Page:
If there’s one thing Idaho doesn’t have a lot of, it’s towering architecture and man-made structures that top national lists. There’s no Mount Rushmore carved into our rugged mountains, nor any towers, monoliths, or skyscrapers to clutter our panoramic natural landscape. Nevertheless, Idaho is first and foremost
home, which means that our beautiful state has some remarkable man-made creations that are uniquely enchanting and visually striking in their own way, though they all too often go unnoticed. Here are just a few:
1. Soda Springs Geyser, Soda Springs
Created purely by accident less than a century ago, the Soda Springs Geyser in eastern Idaho is the only man-made, captive geyser in the world. Spewing sparkling water 70 feet into the sky every hour on the hour, this unique man-made "fountain" is a sight to see. The town of the same name was originally an Oregon Trail stop, and the point where the trail first crossed into Idaho.
2. University of Idaho Campus, Moscow
As Idaho's oldest university (dating all the way back to 1892) and perfectly located in tree-filled Moscow on the sweeping Palouse, it seems fitting that U of I's campus would have some incredible beauty to go with its setting. Architecturally modeled after the historic schools found on the east coast, the school's collegiate-gothic brick and white pinnacle style detail on every building makes it a unique Idaho treasure.
3. Perrine Bridge, Twin Falls
When the highway to Twin Falls from the north got its makeover in the 70s, the I.B. Perrine Bridge over the Snake River Canyon instantly became one of the most beloved spots in all of Idaho, starting with the first Ford Model T to cross the bridge in 1976. This past July marked the 40th anniversary of its opening, and even today it remains a photographer favorite.
The Perrine is known internationally for its BASE jumping opportunities, but this 486-foot-high (1,500-foot-long) bridge should be remembered for its incredible and sturdy design as well; over 32.000 cars cross over this wonder on a daily basis.
4. Dworshak Dam, Ahsahka
Water is central to everything that makes Idaho... well, Idaho. This towering dam just outside of Orofino is not only the tallest dam in the state, it's also the third-tallest dam in the US and the tallest "straight-axis" concrete gravity dam in the Western Hemisphere. It looms over the Clearwater Rver at 717 feet, and has since 1973. Talk about impressive architecture!
5. Mission of the Sacred Heart, Cataldo
With a history that dates back long before its completion in the 1850s, the Mission of the Sacred Heart is not only the oldest building in Idaho; it's also the oldest standing mission in the entire Pacific Northwest. Northern Idaho's beloved 'Cataldo Mission' is also one of those gems that is historic, monumental, and architecturally stunning all at once - especially once you learn that everything inside and outside was created by hand with primitive tools (and no nails) to be modeled after the intricate grandeur of cathedrals in Europe. And it's found in humble Idaho.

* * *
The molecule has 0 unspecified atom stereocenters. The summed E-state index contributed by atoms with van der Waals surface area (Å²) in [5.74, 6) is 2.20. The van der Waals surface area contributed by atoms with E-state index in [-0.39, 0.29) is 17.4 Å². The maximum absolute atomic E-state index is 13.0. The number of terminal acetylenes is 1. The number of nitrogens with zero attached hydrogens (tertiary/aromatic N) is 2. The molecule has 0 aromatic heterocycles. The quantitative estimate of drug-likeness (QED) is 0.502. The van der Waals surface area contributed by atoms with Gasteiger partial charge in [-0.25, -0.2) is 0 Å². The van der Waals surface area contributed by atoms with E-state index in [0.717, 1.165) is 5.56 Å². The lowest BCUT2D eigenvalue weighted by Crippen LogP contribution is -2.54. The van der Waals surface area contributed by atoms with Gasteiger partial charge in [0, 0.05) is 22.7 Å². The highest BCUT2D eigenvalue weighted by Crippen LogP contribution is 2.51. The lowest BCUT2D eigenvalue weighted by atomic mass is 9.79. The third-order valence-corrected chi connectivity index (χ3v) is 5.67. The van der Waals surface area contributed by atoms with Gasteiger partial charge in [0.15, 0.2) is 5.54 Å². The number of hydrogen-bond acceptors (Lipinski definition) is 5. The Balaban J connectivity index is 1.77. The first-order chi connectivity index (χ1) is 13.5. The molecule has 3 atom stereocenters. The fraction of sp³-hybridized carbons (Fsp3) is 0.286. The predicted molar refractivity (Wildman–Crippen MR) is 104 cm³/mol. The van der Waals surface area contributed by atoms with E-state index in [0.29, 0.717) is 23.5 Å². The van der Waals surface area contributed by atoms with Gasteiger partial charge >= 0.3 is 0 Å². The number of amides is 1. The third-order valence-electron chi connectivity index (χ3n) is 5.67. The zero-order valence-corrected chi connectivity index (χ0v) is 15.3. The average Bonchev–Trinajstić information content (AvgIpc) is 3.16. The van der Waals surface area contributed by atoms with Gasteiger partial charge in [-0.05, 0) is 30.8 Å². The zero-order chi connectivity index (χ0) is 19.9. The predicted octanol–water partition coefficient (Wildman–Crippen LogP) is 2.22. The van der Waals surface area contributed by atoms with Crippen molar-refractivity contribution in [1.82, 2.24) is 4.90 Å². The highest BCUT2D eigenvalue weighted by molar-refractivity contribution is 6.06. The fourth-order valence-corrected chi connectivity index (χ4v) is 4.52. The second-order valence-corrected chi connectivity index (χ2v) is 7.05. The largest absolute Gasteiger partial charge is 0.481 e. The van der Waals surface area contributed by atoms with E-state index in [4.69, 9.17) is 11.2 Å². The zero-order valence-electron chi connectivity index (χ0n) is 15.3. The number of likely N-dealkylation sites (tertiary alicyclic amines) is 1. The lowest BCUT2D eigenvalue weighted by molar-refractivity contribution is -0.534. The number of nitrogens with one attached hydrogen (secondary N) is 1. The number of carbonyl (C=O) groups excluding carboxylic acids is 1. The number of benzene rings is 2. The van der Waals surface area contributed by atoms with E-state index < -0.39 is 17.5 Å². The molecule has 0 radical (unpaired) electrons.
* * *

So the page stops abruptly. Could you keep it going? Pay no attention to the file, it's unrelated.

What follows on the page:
6. Long Bridge, Sandpoint
Once the longest wooden bridge in the world, Sandpoint's stunning (now-concrete) "Long Bridge" connects it to Sagle over the Pend Oreille River. It stretches 2 miles across the water, meandering along with the landscape and alongside the older 1934 bridge, creating a visually flawless place for a sunset drive (or bike) along the water.
7. Idaho State Capitol Building, Boise
Few buildings in the state get as much love or attention as Boise's crowning jewel in the heart of downtown, let alone have as much history, despite not being completed until 30 years after Idaho's official statehood.
Modeled after the style of America's own White House building in our nation's capital, the Idaho State Capitol Building is a stunning piece of architecture both inside and out. The interior is a lavish spectacle of white marble while the sandstone exterior was quarried locally and built by Idahoan hands. The design was also inspired by the grand St. Peter’s Basilica in Rome and St Paul's Cathedral in London, so you know that every last detail is magnificent, even down to the five-foot bronze eagle crowning the central dome. Walking tours are available for an in-depth look!
8. Rainbow Bridge, Smith's Ferry
This historic concrete bridge across the North Fork of the Payette River is always a welcome sight, but its design was also a tribute to modern architecture and intentionally designed to blend in with nature. This well-traveled bridge was built in 1933 and is the longest single-span arch bridge in the state.
9. Cascade Lake, Cascade
Idaho is home to many,
many reservoirs, which make perfect playgrounds during the summer months. But few people realize that Cascade Lake is one of them -- and isn't actually a lake at all, although it was given an official name change in 1999. But for a man-made body of water, it's rather spectacular, wouldn't you say? With 47 miles of surface area, it's the 4th largest "lake" in the state, which is impressive as well. But if you're too antsy to wait for summer to play in Cascade, ice fishing is a definite option here.
10. St. John's Cathedral
Finished in 1921 after construction was suspended during WWI, this Romanesque church has 3-foot thick walls to support its heavy slate roof. Intricately painted ceilings, looping corbels, and an impressive pipe-lined balcony beneath the rose window all make St.John's one of Boise's grandest architectural beauties.
The creativity, engineering, and manpower that went into these unique pieces of Idaho’s landscape is a true testament to the Gem State’s culture. Whether man-made or formed by nature’s hand, Idaho’s wonders are something to be marveled at!
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